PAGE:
Broken pin in ankle causing pain...
I broke my ankle and needed surgery to repair it. During the surgery the doctor was drilling in a pin and it broke, so a new pin was used and the broken piece was stuck in my bone. In addition, 6 screws and a plate were inserted properly. Afterwards he said there would be no problem with the broken piece of the pin and that my bone would grow around it.
About 18 months later I had some pain and the same surgeon indicated he should remove the six screws, the plate, and the whole pin (not the piece of broken pin, which at this point I understood was not removable).
About 5 years later (today), I have had increasing pain for several months in the same ankle. I went to see the same orthopedist and he took x-rays. He concluded very quickly after seeing the x-ray that the broken piece of pin needs to be removed because it is rubbing against muscle and causing pain.
I have to have surgery in a few weeks and I will miss a couple days of work that I can not afford. Do I have a case against this doctor? He clearly stated the pin would not be a problem and now it is. Is he responsible for compensating me for the lost days of work and my pain?
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ANSWER for "Broken pin in ankle causing pain...":
Unfortunately, the State of New Jersey’s “statute of limitations,” or the time period in which a medical malpractice lawsuit must be filed is two (2) years from the date of the alleged malpractice.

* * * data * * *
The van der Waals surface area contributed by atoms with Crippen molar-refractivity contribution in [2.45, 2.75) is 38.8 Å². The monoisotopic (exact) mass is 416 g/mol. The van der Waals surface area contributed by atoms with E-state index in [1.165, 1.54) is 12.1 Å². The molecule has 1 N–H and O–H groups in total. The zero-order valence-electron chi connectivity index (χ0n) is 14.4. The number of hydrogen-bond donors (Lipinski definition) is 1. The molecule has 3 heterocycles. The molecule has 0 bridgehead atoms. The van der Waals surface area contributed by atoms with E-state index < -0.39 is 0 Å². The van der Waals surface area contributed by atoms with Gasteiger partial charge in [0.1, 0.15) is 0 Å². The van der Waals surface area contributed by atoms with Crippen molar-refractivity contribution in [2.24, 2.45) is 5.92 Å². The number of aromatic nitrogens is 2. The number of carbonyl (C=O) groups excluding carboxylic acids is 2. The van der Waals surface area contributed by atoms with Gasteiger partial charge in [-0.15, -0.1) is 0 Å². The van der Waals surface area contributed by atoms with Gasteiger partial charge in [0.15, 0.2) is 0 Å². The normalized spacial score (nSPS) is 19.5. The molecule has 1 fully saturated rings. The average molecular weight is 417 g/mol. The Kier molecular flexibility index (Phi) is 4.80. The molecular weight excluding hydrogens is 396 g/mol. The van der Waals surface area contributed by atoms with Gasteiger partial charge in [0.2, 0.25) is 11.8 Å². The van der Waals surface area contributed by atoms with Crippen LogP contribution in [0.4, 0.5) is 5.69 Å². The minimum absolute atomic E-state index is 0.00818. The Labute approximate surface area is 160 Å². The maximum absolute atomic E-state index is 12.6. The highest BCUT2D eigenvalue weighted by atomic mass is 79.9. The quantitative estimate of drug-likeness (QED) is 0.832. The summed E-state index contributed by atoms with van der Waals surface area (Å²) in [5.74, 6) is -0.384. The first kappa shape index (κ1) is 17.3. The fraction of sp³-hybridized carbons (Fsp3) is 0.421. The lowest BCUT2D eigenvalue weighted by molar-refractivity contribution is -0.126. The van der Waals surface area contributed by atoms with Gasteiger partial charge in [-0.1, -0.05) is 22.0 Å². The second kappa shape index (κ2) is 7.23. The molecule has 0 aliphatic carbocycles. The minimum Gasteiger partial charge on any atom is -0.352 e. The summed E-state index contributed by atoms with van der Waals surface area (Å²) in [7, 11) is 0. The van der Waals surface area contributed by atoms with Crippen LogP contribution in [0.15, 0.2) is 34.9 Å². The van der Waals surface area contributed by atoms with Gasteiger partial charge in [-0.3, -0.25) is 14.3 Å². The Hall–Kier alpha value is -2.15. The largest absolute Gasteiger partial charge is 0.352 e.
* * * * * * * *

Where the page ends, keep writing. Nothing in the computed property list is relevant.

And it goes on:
There is an exception. In the State of New Jersey there exists a “Discovery Rule.” The discovery rule states that the statutory period of two (2) years can be extended, or “tolled,” until such a time as the victim could have “reasonably discovered” the alleged malpractice.
Under the discovery rule, the two (2) year statute of limitations period will not commence until the victim could have reasonably discovered the malpractice. Upon discovery, the victim will have two (2) years to file his medical malpractice suit. After that time the victim will be prohibited by law from pursuing a medical malpractice claim.
In your case, it is arguable you first discovered the pain you speak of eighteen (18) months after the initial surgery. Even if that date were to be used as the commencement date of the statutory period, you would still be three and a half years too late.
The above is general information. Laws change frequently, and across jurisdictions. You should get a personalized case evaluation from an attorney licensed in your state. Find a local attorney to give you a free case review here, or call (888) 647-2490.
Best of luck,
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